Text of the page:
Reminder

Reminder

  • We have a quiz over Chapter 4, Sections 1-2 tomorrow.

  • The material is on pages 112-121.


Do now

EQs

  • What were the causes and consequences of the Revolutionary War?

  • What challenges did both the British and the Americans face during the American Revolution (physical, geography, etc.)

  • What role did compromise play in the creation of the United States Constitution?


Today

Today

  • Patriots vs. Loyalists


Patriots

Colonists that came from many different backgrounds– wealthy and not-so-wealthy

Patriots throughout the colonies– but especially well-known in New England (Boston: John Adams, Samuel Adams, etc.)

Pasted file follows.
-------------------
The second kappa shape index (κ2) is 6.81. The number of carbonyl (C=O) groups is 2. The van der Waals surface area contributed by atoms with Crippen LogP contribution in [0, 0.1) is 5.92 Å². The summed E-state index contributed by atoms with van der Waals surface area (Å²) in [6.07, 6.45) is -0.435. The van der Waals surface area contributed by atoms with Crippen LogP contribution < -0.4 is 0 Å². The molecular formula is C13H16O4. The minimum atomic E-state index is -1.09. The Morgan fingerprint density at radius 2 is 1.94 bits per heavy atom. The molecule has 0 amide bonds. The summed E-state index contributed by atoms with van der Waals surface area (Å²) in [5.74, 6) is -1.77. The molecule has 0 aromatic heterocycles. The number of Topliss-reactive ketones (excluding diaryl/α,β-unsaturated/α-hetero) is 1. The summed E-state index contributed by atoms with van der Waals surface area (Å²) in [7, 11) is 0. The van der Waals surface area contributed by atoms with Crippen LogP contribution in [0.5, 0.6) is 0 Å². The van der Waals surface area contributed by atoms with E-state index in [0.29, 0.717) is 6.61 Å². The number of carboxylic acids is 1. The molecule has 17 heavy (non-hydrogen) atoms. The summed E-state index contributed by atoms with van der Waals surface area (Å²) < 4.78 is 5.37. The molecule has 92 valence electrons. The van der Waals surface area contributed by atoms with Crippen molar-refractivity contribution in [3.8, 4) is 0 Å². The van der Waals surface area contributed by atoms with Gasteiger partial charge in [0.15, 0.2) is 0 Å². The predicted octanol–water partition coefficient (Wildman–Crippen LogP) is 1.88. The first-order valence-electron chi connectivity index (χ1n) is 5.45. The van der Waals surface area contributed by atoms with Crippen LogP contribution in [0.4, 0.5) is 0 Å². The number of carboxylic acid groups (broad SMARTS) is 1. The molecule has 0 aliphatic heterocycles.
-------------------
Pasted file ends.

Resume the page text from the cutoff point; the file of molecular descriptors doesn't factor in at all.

Also referred to as Whigs (for the political party in England that supported American independence)

40-45% of colonial population

Patriots


Loyalists

The greatest number of Loyalists were found in the Middle and Southern colonies

Loyalists were colonists who had business trading with England, or who had government-appointed jobs (like tax collectors, etc.), or were members of the Anglican Church (the Church of England)

They were also known as Tories (after the English political party that did not support American independence)

20-30% of colonial population

Loyalists


Neutralists

Neutralist = colonists who did not favor either the Patriots or the Loyalists

20 – 40% of colonial population

Neutralists


Patriots vs loyalists

Patriots vs. Loyalists

  • Create a T-chart on your paper

  • Label the left side: Patriots

  • Label the right side: Loyalists


Patriot vs loyalist arguments

Patriot vs. Loyalist Arguments

  • Working with your partner, you will need to analyze statements made during Colonial times.

  • You will need to decide if the statement is a PATRIOT statement or a LOYALIST statement.